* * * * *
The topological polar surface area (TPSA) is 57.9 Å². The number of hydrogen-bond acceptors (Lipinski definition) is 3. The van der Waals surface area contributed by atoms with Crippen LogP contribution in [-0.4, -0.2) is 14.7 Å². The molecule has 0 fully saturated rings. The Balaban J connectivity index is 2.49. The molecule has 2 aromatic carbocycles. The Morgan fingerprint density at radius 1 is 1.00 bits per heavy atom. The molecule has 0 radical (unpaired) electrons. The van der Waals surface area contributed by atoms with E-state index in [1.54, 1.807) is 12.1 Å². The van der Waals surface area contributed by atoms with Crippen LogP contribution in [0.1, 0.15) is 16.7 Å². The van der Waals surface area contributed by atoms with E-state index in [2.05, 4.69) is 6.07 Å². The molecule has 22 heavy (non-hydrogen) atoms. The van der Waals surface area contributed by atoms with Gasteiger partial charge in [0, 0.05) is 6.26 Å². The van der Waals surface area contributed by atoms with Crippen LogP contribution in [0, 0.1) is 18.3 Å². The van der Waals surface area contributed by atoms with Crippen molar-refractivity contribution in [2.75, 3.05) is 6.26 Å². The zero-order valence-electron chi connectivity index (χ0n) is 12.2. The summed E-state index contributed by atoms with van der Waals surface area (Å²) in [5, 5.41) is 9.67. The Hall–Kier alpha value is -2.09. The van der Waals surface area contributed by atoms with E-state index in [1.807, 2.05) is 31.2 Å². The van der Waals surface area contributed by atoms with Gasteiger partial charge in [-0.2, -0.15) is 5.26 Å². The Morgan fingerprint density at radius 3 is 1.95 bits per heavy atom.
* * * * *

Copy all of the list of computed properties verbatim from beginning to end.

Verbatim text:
The topological polar surface area (TPSA) is 57.9 Å². The number of hydrogen-bond acceptors (Lipinski definition) is 3. The van der Waals surface area contributed by atoms with Crippen LogP contribution in [-0.4, -0.2) is 14.7 Å². The molecule has 0 fully saturated rings. The Balaban J connectivity index is 2.49. The molecule has 2 aromatic carbocycles. The Morgan fingerprint density at radius 1 is 1.00 bits per heavy atom. The molecule has 0 radical (unpaired) electrons. The van der Waals surface area contributed by atoms with E-state index in [1.54, 1.807) is 12.1 Å². The van der Waals surface area contributed by atoms with Crippen LogP contribution in [0.1, 0.15) is 16.7 Å². The van der Waals surface area contributed by atoms with E-state index in [2.05, 4.69) is 6.07 Å². The molecule has 22 heavy (non-hydrogen) atoms. The van der Waals surface area contributed by atoms with Gasteiger partial charge in [0, 0.05) is 6.26 Å². The van der Waals surface area contributed by atoms with Crippen LogP contribution in [0, 0.1) is 18.3 Å². The van der Waals surface area contributed by atoms with Crippen molar-refractivity contribution in [2.75, 3.05) is 6.26 Å². The zero-order valence-electron chi connectivity index (χ0n) is 12.2. The summed E-state index contributed by atoms with van der Waals surface area (Å²) in [5, 5.41) is 9.67. The Hall–Kier alpha value is -2.09. The van der Waals surface area contributed by atoms with E-state index in [1.807, 2.05) is 31.2 Å². The van der Waals surface area contributed by atoms with Gasteiger partial charge in [-0.2, -0.15) is 5.26 Å². The Morgan fingerprint density at radius 3 is 1.95 bits per heavy atom.